Backup goaltenders have a tough lot in life, as far as hockey players go. They get what Caps coach Barry Trotz once referred to as “junk mail” assignments, starting most frequently on the second night of back-to-back sets and on the road. As a result, their results can be skewed, and there can be a great deal of inconsistency in the levels of defensive and offensive support they receive.
Philipp Grubauer started for the 11
th time this season for the Capitals on Tuesday night against the Vancouver Canucks. It was his fourth start at home, and his fourth start that wasn’t part of a set of back-to-backs. Grubauer was excellent, and his teammates in front of him were as well, and the Caps skated off with a 3-1 victory over Vancouver.
Grubauer stopped 37 of the 38 shots he faced, including all 20 he faced in the third period. The lone goal he surrendered came on a two-man advantage in the first period, and the Caps supported him with three goals, or more than a goal above his average “run support” of 1.9 goals per game coming into Tuesday’s tilt.
Tuesday’s victory was Grubauer’s third of the season, and all three have come on home ice and in games that weren’t part of back-to-back sets. The win is Washington’s fifth in succession, the team’s longest winning streak of the season, and it’s also the Caps’ 10
th straight triumph on home ice.
“I would say that at home here, we’ve sort of got some traction,” says Trotz. “Obviously the fans are always great here, we’ve got last [line] change, and it’s been a hard place for teams to come into, and that’s what we want.”
Washington was a shade sluggish out of the gates. The Caps had the game’s first power play opportunity before the game was four minutes old, but weren’t able to generate as much as a shot on net. The Canucks went a man to the good a couple of minutes later, and when Washington was deemed guilty of having too many men on the ice, the Canucks had a two-man advantage of 68 seconds in duration.
The Canucks needed just 26 seconds of that time with which to take a 1-0 lead. Parked at the top of the paint, Daniel Sedin tipped an Alexander Edler point drive past Grubauer for a 1-0 lead at 8:23 of the first period.
Late in the frame, the Caps answered with a strong shift in the attack zone. Nicklas Backstrom outmuscled Canucks center Nic Dowd for the puck behind the Vancouver net, causing Dowd to tip the net over – but not off its moorings – on Vancouver goaltender Jacob Markstrom. Backstrom, meanwhile, pushed the puck to Alex Ovechkin in the left circle, who put it to the right point for John Carlson. Carlson’s drive got through Markstrom and into the net, and a subsequent Vancouver challenge for goaltender interference was hastily dismissed. Carlson’s fifth goal of the season evened the game at 1-1 at 15:13.
Less than three minutes later, the Caps had a lead they would not relinquish. Madison Bowey fed Lars Eller in the neutral zone, and Eller skated into Vancouver ice, driving the center lane. In a one-on-two situation and without a good passing option, Eller called his own number and delivered a nifty shot through the legs of Canucks defender Ben Hutton and past Markstrom’s waving glove hand, giving the Caps a 2-1 advantage at 17:52 of the first.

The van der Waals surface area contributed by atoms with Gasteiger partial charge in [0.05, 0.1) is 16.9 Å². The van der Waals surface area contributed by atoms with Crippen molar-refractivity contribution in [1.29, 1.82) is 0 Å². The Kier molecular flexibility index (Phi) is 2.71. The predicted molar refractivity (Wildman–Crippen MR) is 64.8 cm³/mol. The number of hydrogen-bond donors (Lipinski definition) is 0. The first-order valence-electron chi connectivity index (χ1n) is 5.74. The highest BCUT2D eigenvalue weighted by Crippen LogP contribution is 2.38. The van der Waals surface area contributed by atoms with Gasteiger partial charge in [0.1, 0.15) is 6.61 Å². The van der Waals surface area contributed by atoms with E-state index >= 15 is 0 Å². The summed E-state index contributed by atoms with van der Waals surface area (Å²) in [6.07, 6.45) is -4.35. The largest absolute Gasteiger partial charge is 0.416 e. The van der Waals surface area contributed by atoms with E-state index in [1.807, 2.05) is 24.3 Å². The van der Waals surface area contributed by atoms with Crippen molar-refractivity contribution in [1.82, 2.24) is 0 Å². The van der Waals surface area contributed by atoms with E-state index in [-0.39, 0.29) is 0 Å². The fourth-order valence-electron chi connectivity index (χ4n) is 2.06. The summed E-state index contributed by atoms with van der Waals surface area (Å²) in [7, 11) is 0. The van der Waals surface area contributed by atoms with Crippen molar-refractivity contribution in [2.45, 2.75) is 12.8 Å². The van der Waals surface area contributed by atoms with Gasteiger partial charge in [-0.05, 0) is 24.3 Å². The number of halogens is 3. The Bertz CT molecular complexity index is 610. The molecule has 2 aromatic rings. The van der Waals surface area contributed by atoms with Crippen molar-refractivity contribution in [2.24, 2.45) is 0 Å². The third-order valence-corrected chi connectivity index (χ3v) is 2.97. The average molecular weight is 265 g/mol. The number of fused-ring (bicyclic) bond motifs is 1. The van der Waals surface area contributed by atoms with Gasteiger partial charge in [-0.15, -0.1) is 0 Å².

In the second period, the Caps put on a passing and possession clinic. Only some good goaltending, some missed opportunities, and some occasional overpassing kept the Caps from putting up a crooked number in the middle period, but it was one of the Capitals’ best second stanzas of the season to date. They outshot Vancouver 18-4 and out-attempted the Canucks by 30-12. Early in the frame, they added to their lead with what would turn out to be the final goal of the game.
Evgeny Kuznetsov took a shot on net off the rush, and Markstrom made a blocker stop. But Canucks defenseman Erik Gudbranson inadvertently knocked the puck in, making it a 3-1 game and giving Kuznetsov his 13
th goal of the season at 4:57 of the second.
“I think everybody was having fun,” says Eller of the Caps’ second-period performance. “A lot of zone time and a lot of puck possession. That’s how we play when we’re at our best. We just didn’t get the goals, but we were doing a lot of good things.
“It wasn’t just the zone time; it was the [defensemen] moving it quick to the forwards, and forcing turnovers. Really good transition game that really put [the Canucks] on their heels.”
For the Canucks, Tuesday’s loss was their fifth in a row (0-4-1) and their 13
th in their last 15 games (2-11-2).
“I think our first 15 minutes, we played great,” says Canucks defenseman Michael Del Zotto. “We were assertive, we were playing with energy. After that [Carlson] goal, they got some momentum, and they’re on their home ice. They’re a great hockey team. It wasn’t going to be 60 minutes of us dominating them. They gained some momentum back and were able to regroup after the first, and we didn’t go a good enough job in the second.”
The Canucks put 20 pucks on Grubauer in the third, but most were long distance and/or perimeter shots that posed little in the way of actual danger for the Caps, who needed to play only 60 minutes for just the third time in their last 10 games.
“The second period was unbelievable,” says Grubauer. “Actually, the whole game was unreal. But if we play like we did in the second period, we’re going to win a lot of games on the road and at home, too.”
Grubauer has now earned the Caps at least a point in each of his last five starts (3-0-2) and he picked up his first win in more than a month, since Dec. 4.
“He definitely deserved that,” says Eller of Grubauer. “At the beginning of the season, we did not play very well in front of him, and he really deserved to get another win today, so I’m happy for him.”